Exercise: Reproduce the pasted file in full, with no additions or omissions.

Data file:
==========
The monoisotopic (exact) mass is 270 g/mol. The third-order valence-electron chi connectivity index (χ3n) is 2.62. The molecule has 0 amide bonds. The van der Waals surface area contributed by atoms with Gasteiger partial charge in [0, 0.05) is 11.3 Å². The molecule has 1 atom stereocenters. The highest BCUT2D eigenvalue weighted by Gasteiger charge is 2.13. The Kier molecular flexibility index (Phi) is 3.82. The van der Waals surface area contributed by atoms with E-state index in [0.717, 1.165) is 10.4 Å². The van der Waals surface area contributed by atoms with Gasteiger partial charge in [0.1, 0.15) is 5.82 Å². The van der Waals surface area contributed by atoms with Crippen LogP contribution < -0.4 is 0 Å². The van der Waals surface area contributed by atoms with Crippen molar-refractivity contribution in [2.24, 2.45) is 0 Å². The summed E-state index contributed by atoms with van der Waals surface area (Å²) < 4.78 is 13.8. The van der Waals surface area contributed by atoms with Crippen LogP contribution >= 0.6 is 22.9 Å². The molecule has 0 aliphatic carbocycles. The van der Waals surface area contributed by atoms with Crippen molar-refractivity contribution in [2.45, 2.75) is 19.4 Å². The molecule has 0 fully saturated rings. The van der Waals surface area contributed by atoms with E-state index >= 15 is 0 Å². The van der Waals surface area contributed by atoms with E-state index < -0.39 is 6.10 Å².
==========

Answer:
The monoisotopic (exact) mass is 270 g/mol. The third-order valence-electron chi connectivity index (χ3n) is 2.62. The molecule has 0 amide bonds. The van der Waals surface area contributed by atoms with Gasteiger partial charge in [0, 0.05) is 11.3 Å². The molecule has 1 atom stereocenters. The highest BCUT2D eigenvalue weighted by Gasteiger charge is 2.13. The Kier molecular flexibility index (Phi) is 3.82. The van der Waals surface area contributed by atoms with E-state index in [0.717, 1.165) is 10.4 Å². The van der Waals surface area contributed by atoms with Gasteiger partial charge in [0.1, 0.15) is 5.82 Å². The van der Waals surface area contributed by atoms with Crippen LogP contribution < -0.4 is 0 Å². The van der Waals surface area contributed by atoms with Crippen molar-refractivity contribution in [2.24, 2.45) is 0 Å². The summed E-state index contributed by atoms with van der Waals surface area (Å²) < 4.78 is 13.8. The van der Waals surface area contributed by atoms with Crippen LogP contribution >= 0.6 is 22.9 Å². The molecule has 0 aliphatic carbocycles. The van der Waals surface area contributed by atoms with Crippen molar-refractivity contribution in [2.45, 2.75) is 19.4 Å². The molecule has 0 fully saturated rings. The van der Waals surface area contributed by atoms with E-state index >= 15 is 0 Å². The van der Waals surface area contributed by atoms with E-state index < -0.39 is 6.10 Å².